said in 1990,“as we near the end of the century with enormous human and environmental problems, our concept of beauty is bound to change. Soon we’ll be less concerned with how something looks and more concerned with how efficiently it works.”
Accounting for his success, MacCready noted, that, as far as he knew, Sunraycer was the first vehicle in the history of General Motors in which no stylist was involved. “But what good is a solar-powered car?” someone wondered, to which the designer countered, “what good is a newborn baby?”
Very good indeed. Shortly thereafter, GM commisioned the MacCready, founder and president of the California-based environmental and vehicle firm AeroVirenment, to tap the resources of twenty-three GM divisions and affiliates in a secret program to develop what marked the first major advance in personal transportation in the last century: an all-electric vehicle with the same performance, comfort, and safety as a conventional gasoline-powered sports car.
Displayed at the 1990 Los Angeles Auto Show, the GM Impact stunned spectators and experts alike. From the beginning, GM only applied proven technologies so that a ‘real world’ car could be put into production without waiting for any breakthroughs, MacCready noted at the time.
Knowing that conventional lead acid batteries deliver only one percent of the energy obtainable from the same weight of gasoline, MacCready estimated that by pushing every other technology to the limit, he could achieve gasoline performance with battery power. Once the besic design was set, MacCready examined the Impact like a detective, methodically locating and eliminating every source of energy loss and excess weight he could find. For example, instead of using a single electric motor, requiring the use of gears, he incorporated two smaller motors, attached directly to the front wheels. Powered by thirty-two tenvolt batteries developed by GM’s Delco Remy division, the dual-motor configiration could deliver an astonishing 11 horsepower instantly, whether the car was at a standstill or traveling at highway speed.
At the time John Zwerner, director of GM’s Advanced Product Engineering division, said “the public perceives electric vehicles as slow-moving, similar to golf carts. Yet the Impact shatters that perception.” To prove the point, GM tested the car head-tohead against the Maxda Miata and Nissan 300ZX. From a standing start, the Impact outdistanced the other two cars, achieving sixty mph in eight seconds.
In fact, punching the Impact’s accelerator at sixty mph literally threw the drivers back into the seat. Why? “At sixty miles per hour the motors use only 10 percent of the car’s total power, and, with no gears to shift, the remaining 90 percent is available with no delay, “noted MacCready.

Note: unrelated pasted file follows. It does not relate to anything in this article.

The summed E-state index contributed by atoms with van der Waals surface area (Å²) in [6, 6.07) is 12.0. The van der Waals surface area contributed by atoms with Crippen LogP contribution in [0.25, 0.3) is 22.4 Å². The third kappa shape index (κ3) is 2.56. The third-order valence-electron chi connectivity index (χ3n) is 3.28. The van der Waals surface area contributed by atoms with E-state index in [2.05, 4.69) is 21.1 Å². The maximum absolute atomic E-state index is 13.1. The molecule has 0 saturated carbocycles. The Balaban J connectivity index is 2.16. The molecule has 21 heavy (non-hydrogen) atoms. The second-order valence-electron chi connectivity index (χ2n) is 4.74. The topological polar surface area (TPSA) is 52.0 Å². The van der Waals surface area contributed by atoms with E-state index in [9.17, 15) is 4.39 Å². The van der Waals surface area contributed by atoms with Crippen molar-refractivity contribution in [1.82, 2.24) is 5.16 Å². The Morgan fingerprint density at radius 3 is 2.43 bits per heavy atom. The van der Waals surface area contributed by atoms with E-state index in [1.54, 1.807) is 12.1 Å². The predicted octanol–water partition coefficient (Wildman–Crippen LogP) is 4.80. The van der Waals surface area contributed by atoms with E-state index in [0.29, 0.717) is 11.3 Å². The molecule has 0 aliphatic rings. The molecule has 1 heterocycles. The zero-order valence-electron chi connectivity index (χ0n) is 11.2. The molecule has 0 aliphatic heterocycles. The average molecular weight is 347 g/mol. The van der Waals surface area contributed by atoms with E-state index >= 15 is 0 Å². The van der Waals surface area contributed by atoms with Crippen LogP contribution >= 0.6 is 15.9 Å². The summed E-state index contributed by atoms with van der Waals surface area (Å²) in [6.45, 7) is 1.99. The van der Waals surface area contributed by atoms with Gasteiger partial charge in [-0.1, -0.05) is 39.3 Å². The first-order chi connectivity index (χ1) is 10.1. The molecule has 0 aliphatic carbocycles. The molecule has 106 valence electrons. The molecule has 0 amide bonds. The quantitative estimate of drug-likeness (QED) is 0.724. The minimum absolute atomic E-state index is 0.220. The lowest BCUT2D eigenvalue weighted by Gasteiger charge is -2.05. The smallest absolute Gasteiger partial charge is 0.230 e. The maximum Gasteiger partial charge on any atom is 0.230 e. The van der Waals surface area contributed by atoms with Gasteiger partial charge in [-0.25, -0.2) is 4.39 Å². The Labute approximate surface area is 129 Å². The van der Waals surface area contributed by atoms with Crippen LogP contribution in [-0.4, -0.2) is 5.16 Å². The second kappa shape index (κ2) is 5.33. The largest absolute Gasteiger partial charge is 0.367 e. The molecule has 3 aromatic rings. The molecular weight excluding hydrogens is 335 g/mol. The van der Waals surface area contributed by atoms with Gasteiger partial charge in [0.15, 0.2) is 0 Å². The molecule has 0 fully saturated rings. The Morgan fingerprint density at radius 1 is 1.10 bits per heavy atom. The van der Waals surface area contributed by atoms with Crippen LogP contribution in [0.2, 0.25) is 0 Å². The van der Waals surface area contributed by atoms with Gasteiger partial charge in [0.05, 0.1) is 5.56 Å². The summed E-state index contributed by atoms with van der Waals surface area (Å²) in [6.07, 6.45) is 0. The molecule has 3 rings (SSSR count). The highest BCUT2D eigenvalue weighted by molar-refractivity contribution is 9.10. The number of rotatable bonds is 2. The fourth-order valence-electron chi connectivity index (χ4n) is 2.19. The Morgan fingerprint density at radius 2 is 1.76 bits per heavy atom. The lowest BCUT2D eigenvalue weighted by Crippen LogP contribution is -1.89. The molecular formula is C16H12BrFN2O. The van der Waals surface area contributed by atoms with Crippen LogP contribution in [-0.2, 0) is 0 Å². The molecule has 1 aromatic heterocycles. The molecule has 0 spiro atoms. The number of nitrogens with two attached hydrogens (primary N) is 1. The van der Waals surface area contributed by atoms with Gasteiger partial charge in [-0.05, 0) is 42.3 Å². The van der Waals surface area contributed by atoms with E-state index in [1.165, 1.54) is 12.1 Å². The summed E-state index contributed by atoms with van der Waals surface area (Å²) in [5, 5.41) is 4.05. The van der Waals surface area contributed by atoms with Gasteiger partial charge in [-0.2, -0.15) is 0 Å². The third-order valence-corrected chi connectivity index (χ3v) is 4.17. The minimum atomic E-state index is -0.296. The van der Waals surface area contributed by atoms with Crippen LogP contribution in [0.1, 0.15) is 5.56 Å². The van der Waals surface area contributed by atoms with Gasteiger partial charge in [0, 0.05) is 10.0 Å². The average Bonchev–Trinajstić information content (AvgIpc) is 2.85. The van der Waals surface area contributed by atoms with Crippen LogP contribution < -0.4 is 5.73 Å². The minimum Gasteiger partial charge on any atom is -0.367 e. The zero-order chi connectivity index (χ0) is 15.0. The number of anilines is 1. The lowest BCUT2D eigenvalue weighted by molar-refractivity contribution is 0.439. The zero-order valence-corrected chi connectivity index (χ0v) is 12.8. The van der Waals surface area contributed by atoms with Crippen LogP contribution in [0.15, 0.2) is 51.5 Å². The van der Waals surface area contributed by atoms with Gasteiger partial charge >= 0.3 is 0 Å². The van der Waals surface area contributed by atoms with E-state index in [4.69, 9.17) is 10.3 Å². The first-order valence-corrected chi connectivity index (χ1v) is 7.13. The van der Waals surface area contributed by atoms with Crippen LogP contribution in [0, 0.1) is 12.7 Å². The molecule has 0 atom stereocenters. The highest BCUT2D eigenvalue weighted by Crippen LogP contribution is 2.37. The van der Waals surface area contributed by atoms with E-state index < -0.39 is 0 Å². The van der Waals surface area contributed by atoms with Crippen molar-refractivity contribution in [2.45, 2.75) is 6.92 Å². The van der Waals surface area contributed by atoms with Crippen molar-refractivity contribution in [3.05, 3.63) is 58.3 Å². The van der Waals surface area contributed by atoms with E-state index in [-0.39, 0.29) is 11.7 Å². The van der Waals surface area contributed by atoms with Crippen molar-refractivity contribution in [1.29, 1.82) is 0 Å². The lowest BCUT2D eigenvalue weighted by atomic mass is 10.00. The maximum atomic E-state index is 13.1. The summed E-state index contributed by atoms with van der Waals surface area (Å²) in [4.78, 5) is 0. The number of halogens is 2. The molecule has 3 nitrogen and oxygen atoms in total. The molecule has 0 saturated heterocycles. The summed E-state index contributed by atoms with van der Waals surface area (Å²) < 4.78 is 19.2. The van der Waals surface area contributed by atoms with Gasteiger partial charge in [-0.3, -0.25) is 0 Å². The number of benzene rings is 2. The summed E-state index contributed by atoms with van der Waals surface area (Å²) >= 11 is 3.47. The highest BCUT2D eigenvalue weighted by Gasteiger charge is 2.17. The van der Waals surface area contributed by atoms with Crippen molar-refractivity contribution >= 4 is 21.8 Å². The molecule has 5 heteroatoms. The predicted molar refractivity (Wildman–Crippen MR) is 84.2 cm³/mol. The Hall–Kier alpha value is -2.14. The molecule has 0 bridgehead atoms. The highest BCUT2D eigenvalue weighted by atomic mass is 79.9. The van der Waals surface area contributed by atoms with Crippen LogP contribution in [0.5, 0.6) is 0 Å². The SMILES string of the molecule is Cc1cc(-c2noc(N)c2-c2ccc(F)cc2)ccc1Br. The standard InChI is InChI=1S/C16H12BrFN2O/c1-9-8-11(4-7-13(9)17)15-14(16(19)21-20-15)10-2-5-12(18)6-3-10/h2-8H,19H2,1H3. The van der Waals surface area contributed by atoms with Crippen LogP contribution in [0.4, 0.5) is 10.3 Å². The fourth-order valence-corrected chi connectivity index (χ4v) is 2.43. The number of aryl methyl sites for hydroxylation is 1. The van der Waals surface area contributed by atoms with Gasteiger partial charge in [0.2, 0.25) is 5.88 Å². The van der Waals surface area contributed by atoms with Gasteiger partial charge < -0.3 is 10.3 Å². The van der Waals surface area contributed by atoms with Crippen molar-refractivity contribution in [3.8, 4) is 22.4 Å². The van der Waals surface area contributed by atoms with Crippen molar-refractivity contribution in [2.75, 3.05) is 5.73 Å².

Another factor was the sleek ultralight fiberglass body sculpted at GM’s Advanced Concepts Center, in Thousand Oaks, California. Since drive shaft and exhaust system need not be accomodated, the car’s underside is perfectly smooth, allowing it to slice through the air. Its shape, wide in the front and narrow in the rear, greatly reduced the turbulence normally left in a car’s wake. In effect, nearly a third of the foreign oil we buy is spent stirring up the air when you think of the dollars involved, it’s madness.
To extent the Impact’s range further, AeroVironment developed a regenerative braking system. Every time your foot lifted off the accelerator, the motors started to convert the car’s kinetic energy into electricity, which fed back into the batteries. As a result, the car ran about 100 miles between charges both on the highway and in the city even with conventional heating or air-conditioning. Recharging time ranged from two hours at a 220-volt industrial hookup to eight hours at home, with the electrical cost averaging 1.5 cents per mile.
In 1990 MacCready predicted, that California drivers would trade-in their conventional cars for high performance, zero pollution cars. “Nationwide it’s a political question. Until we start paying the true cost of gasoline at the pump, which experts estimate at over three dollars per gallon, we will never have the incentive to conserve.”
Famous last words…and then we @#$%&* up the end game.